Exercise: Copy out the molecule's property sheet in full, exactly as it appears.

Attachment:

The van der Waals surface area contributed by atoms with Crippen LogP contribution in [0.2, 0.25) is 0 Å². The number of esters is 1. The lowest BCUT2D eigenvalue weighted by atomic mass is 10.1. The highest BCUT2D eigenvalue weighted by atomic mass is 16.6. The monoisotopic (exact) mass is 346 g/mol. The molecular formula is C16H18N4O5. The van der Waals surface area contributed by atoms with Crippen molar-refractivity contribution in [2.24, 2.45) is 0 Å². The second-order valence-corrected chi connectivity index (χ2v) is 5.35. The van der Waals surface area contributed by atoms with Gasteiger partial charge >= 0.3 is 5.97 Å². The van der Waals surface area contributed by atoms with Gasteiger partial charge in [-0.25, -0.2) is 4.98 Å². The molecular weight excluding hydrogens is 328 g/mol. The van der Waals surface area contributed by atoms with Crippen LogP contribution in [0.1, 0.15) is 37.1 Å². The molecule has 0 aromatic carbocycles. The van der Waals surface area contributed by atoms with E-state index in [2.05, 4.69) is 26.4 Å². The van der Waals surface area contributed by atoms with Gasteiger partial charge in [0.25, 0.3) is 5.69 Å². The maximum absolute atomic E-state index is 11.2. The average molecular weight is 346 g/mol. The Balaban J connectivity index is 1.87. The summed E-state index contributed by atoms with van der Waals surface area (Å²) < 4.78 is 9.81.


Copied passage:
The van der Waals surface area contributed by atoms with Crippen LogP contribution in [0.2, 0.25) is 0 Å². The number of esters is 1. The lowest BCUT2D eigenvalue weighted by atomic mass is 10.1. The highest BCUT2D eigenvalue weighted by atomic mass is 16.6. The monoisotopic (exact) mass is 346 g/mol. The molecular formula is C16H18N4O5. The van der Waals surface area contributed by atoms with Crippen molar-refractivity contribution in [2.24, 2.45) is 0 Å². The second-order valence-corrected chi connectivity index (χ2v) is 5.35. The van der Waals surface area contributed by atoms with Gasteiger partial charge >= 0.3 is 5.97 Å². The van der Waals surface area contributed by atoms with Gasteiger partial charge in [-0.25, -0.2) is 4.98 Å². The molecular weight excluding hydrogens is 328 g/mol. The van der Waals surface area contributed by atoms with Crippen LogP contribution in [0.1, 0.15) is 37.1 Å². The molecule has 0 aromatic carbocycles. The van der Waals surface area contributed by atoms with E-state index in [2.05, 4.69) is 26.4 Å². The van der Waals surface area contributed by atoms with Gasteiger partial charge in [0.25, 0.3) is 5.69 Å². The maximum absolute atomic E-state index is 11.2. The average molecular weight is 346 g/mol. The Balaban J connectivity index is 1.87. The summed E-state index contributed by atoms with van der Waals surface area (Å²) < 4.78 is 9.81.